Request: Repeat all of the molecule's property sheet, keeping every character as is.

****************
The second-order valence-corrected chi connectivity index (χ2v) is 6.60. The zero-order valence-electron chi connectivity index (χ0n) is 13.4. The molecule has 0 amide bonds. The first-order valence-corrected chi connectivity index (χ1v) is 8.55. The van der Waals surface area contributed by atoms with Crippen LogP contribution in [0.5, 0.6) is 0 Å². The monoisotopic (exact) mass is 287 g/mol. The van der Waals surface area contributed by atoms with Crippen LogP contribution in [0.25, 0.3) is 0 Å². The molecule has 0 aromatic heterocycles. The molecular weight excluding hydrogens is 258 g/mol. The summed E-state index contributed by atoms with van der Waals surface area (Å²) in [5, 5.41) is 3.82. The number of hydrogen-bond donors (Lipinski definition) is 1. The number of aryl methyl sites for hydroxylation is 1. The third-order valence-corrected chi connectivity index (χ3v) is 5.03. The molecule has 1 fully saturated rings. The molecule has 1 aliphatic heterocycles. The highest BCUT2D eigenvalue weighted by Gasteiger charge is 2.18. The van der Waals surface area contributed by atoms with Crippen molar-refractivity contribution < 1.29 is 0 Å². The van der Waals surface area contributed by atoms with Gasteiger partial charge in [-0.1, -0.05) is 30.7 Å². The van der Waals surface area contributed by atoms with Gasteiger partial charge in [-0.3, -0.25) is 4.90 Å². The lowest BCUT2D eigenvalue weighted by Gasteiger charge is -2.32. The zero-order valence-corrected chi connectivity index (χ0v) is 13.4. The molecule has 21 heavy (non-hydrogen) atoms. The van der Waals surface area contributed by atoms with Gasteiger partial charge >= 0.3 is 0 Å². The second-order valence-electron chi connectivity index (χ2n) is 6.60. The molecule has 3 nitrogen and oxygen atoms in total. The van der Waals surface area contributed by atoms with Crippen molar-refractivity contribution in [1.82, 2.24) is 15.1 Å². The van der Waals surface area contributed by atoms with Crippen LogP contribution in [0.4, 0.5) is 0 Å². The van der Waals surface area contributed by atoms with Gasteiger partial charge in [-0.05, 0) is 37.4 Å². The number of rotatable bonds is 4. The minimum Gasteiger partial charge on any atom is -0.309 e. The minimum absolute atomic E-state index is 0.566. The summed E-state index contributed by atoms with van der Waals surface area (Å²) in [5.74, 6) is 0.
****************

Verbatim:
The second-order valence-corrected chi connectivity index (χ2v) is 6.60. The zero-order valence-electron chi connectivity index (χ0n) is 13.4. The molecule has 0 amide bonds. The first-order valence-corrected chi connectivity index (χ1v) is 8.55. The van der Waals surface area contributed by atoms with Crippen LogP contribution in [0.5, 0.6) is 0 Å². The monoisotopic (exact) mass is 287 g/mol. The van der Waals surface area contributed by atoms with Crippen LogP contribution in [0.25, 0.3) is 0 Å². The molecule has 0 aromatic heterocycles. The molecular weight excluding hydrogens is 258 g/mol. The summed E-state index contributed by atoms with van der Waals surface area (Å²) in [5, 5.41) is 3.82. The number of hydrogen-bond donors (Lipinski definition) is 1. The number of aryl methyl sites for hydroxylation is 1. The third-order valence-corrected chi connectivity index (χ3v) is 5.03. The molecule has 1 fully saturated rings. The molecule has 1 aliphatic heterocycles. The highest BCUT2D eigenvalue weighted by Gasteiger charge is 2.18. The van der Waals surface area contributed by atoms with Crippen molar-refractivity contribution < 1.29 is 0 Å². The van der Waals surface area contributed by atoms with Gasteiger partial charge in [-0.1, -0.05) is 30.7 Å². The van der Waals surface area contributed by atoms with Gasteiger partial charge in [-0.3, -0.25) is 4.90 Å². The lowest BCUT2D eigenvalue weighted by Gasteiger charge is -2.32. The zero-order valence-corrected chi connectivity index (χ0v) is 13.4. The molecule has 21 heavy (non-hydrogen) atoms. The van der Waals surface area contributed by atoms with Gasteiger partial charge >= 0.3 is 0 Å². The second-order valence-electron chi connectivity index (χ2n) is 6.60. The molecule has 3 nitrogen and oxygen atoms in total. The van der Waals surface area contributed by atoms with Crippen molar-refractivity contribution in [1.82, 2.24) is 15.1 Å². The van der Waals surface area contributed by atoms with Crippen LogP contribution in [0.4, 0.5) is 0 Å². The van der Waals surface area contributed by atoms with Gasteiger partial charge in [-0.05, 0) is 37.4 Å². The number of rotatable bonds is 4. The minimum Gasteiger partial charge on any atom is -0.309 e. The minimum absolute atomic E-state index is 0.566. The summed E-state index contributed by atoms with van der Waals surface area (Å²) in [5.74, 6) is 0.